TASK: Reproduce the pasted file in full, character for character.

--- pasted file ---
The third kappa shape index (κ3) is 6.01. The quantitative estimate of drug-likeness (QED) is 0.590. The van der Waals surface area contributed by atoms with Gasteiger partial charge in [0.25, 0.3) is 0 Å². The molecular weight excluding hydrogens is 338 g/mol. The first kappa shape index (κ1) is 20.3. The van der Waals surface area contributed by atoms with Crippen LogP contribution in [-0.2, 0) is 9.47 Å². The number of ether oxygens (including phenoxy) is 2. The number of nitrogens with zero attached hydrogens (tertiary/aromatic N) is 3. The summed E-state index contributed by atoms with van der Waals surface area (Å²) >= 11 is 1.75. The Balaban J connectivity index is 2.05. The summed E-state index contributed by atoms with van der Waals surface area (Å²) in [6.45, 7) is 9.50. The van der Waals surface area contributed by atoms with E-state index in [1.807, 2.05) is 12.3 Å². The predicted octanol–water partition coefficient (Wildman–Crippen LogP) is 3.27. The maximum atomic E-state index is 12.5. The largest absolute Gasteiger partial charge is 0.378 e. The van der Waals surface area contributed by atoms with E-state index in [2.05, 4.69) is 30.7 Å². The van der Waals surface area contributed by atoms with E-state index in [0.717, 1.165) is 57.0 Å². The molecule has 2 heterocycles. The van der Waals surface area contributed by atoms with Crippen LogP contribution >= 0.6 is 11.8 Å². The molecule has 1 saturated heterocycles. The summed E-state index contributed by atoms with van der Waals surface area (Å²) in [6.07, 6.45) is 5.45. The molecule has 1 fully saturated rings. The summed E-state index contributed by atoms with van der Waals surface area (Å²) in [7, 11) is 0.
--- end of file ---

The third kappa shape index (κ3) is 6.01. The quantitative estimate of drug-likeness (QED) is 0.590. The van der Waals surface area contributed by atoms with Gasteiger partial charge in [0.25, 0.3) is 0 Å². The molecular weight excluding hydrogens is 338 g/mol. The first kappa shape index (κ1) is 20.3. The van der Waals surface area contributed by atoms with Crippen LogP contribution in [-0.2, 0) is 9.47 Å². The number of ether oxygens (including phenoxy) is 2. The number of nitrogens with zero attached hydrogens (tertiary/aromatic N) is 3. The summed E-state index contributed by atoms with van der Waals surface area (Å²) >= 11 is 1.75. The Balaban J connectivity index is 2.05. The summed E-state index contributed by atoms with van der Waals surface area (Å²) in [6.45, 7) is 9.50. The van der Waals surface area contributed by atoms with E-state index in [1.807, 2.05) is 12.3 Å². The predicted octanol–water partition coefficient (Wildman–Crippen LogP) is 3.27. The maximum atomic E-state index is 12.5. The largest absolute Gasteiger partial charge is 0.378 e. The van der Waals surface area contributed by atoms with E-state index in [2.05, 4.69) is 30.7 Å². The van der Waals surface area contributed by atoms with E-state index in [0.717, 1.165) is 57.0 Å². The molecule has 2 heterocycles. The van der Waals surface area contributed by atoms with Crippen LogP contribution >= 0.6 is 11.8 Å². The molecule has 1 saturated heterocycles. The summed E-state index contributed by atoms with van der Waals surface area (Å²) in [6.07, 6.45) is 5.45. The molecule has 1 fully saturated rings. The summed E-state index contributed by atoms with van der Waals surface area (Å²) in [7, 11) is 0.